guest bloggers: learning to effectively express the green eyed monster that lives inside us all


*Guest Bloggers, Callie Timpanaro and Alexandra Wysocki, wrote this post about effectively expressing jealousy. Read their full bios at the end of this post.

In a relationship?  Jealous of that girl who always texts your boyfriend, or that guy who doesn’t seem to stop chatting up your girlfriend in the hall? You’ve come to the right place.

Jealousy can be defined as a complex combination of thoughts, feelings and actions, which tend to threaten self-esteem and/or the existence or quality of the relationship. As explained by Maya Angelou, “Jealousy in romance is like salt in food.  A little can enhance the savor, but too much can spoil the pleasure and, under certain circumstances, can be life-threatening.”  Knowing how to manage this “salty emotion” is an extremely helpful and important skill to learn.

Why, You Ask?

Why is expressing jealousy effectively so important?  Jealousy occurs in every relationship.  It’s natural. In fact, it’s in our nature to express jealousy because keeping it inside typically leads to unresolved jealousy feelings that can turn into deeper relational problems. But when expressed the right way, jealousy shows that you love your partner and want to maintain the relationship. Thus, jealousy can be a sign of love, or a sign of insecurity about love. If you make your partner feel loved through honesty and trust, chances of a secure relationship will rise, and jealousy will decrease. It is so important to express these feelings, because if you don’t, it essentially gives your partner permission to continue behaving in the way that made you jealous in the first place.


By expressing your jealousy, you build boundaries that educate your partner to avoid the circumstances that you don’t find acceptable. According to Drs. Carrie Kennedy-Lightsey and Melanie Booth-Butterfield, in their 2011 Communication Quarterly article, individuals in highly satisfied relationships are less likely to respond to jealousy by yelling at their partners, threatening to leave the relationship, or spying on the other person. This is because couples with high relational satisfaction tend to also be able to effectively communicate their jealousy to their partners, instead of reacting in negative ways.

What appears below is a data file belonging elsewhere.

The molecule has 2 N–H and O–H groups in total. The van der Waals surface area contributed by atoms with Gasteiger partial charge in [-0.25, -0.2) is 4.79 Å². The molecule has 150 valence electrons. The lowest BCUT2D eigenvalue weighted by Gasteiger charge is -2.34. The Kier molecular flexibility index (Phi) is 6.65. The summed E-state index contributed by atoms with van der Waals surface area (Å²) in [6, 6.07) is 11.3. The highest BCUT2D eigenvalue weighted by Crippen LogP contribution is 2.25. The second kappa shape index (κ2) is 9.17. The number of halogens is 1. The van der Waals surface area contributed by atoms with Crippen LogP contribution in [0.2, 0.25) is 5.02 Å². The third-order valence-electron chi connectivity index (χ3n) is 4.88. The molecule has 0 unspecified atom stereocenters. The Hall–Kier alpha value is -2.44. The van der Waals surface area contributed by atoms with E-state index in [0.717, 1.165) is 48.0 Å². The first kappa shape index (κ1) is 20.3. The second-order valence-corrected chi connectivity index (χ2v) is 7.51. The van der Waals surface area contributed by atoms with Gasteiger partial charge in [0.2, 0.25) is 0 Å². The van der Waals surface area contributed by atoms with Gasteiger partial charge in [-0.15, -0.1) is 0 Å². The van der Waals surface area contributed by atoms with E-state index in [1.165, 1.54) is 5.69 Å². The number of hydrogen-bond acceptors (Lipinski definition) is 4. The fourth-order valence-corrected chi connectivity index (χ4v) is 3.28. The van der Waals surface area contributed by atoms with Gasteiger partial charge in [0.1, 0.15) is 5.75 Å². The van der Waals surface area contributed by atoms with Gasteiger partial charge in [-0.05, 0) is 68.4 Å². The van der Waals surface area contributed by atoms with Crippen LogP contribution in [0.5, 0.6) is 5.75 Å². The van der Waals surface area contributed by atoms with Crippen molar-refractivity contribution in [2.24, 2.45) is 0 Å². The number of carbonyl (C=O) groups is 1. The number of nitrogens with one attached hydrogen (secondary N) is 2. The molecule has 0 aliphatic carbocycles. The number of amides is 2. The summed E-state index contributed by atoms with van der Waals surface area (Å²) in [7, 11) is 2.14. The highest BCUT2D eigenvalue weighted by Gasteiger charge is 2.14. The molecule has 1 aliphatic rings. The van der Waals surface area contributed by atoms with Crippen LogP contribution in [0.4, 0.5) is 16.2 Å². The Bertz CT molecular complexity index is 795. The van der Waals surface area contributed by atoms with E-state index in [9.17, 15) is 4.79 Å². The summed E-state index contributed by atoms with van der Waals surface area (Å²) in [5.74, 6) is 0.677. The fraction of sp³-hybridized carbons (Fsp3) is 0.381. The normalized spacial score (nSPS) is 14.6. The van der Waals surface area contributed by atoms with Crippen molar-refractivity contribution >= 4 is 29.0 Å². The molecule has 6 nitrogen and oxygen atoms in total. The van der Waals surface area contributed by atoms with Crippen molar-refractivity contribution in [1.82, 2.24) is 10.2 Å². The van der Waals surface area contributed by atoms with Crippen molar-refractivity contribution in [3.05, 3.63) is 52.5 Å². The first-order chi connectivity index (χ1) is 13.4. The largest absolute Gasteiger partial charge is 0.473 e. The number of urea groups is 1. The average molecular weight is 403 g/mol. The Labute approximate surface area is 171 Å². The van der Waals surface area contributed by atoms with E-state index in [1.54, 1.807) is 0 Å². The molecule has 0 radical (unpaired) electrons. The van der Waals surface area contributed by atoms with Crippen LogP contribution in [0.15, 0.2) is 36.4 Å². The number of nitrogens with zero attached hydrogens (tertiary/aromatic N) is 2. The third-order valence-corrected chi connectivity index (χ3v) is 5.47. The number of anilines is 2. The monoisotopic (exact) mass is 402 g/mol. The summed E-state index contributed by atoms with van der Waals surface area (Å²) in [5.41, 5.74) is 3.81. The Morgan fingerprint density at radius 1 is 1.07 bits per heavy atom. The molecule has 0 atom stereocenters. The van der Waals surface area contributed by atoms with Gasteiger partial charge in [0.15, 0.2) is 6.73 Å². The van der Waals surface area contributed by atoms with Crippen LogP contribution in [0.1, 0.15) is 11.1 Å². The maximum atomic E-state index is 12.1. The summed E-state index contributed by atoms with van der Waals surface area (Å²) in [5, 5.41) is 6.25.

Difficulty Doing 
Why might expressing jealousy in a positive, healthy way be difficulty?

For starters, fear of retaliation is a major reason why expressing jealousy is difficult in a relationship. Many fear that their partners will strike back with a comment or argument that could cause serious, detrimental harm to their relationship. This sometimes causes people to decide that it’s better to just drop it.

In general, you don’t want to offend your partner with your choice of words or style of confrontation. If you do offend your partner, you might exacerbate the situation. Something that was so minor could turn into a major argument or fight. Couples who learn to discuss conflict based on each other’s reaction styles are more likely to be in a highly satisfied relationship, and less likely to scream at each other, or threaten to leave the relationship.

If you are wondering how to overcome these fears and difficulties when it comes to expressing jealousy to your partner, keep reading.

Learn to Recognize
According to Dr. I. Major, M.D., author of the book Little White Whys: A No Nonsense Guide to the Lies Men Tell in Relationships and Why, it’s better to acknowledge the jealousy you feel, even if it is just a little bit, rather than letting it worsen for weeks or months and explode at a bad time. Sometimes just sitting down and doing something as simple as writing in a journal can help you assess your own feelings. Ask yourself: Why might I be having these feelings?  Has your partner actually done something to make you feel this way? Or maybe there were past experiences in previous relationships that affected your levels of trust or self-esteem or you may be insecure or fear abandonment in your current relationship. No matter what the situation is, being honest with yourself is essential in staying objective and avoiding negative feelings in dealing with jealousy.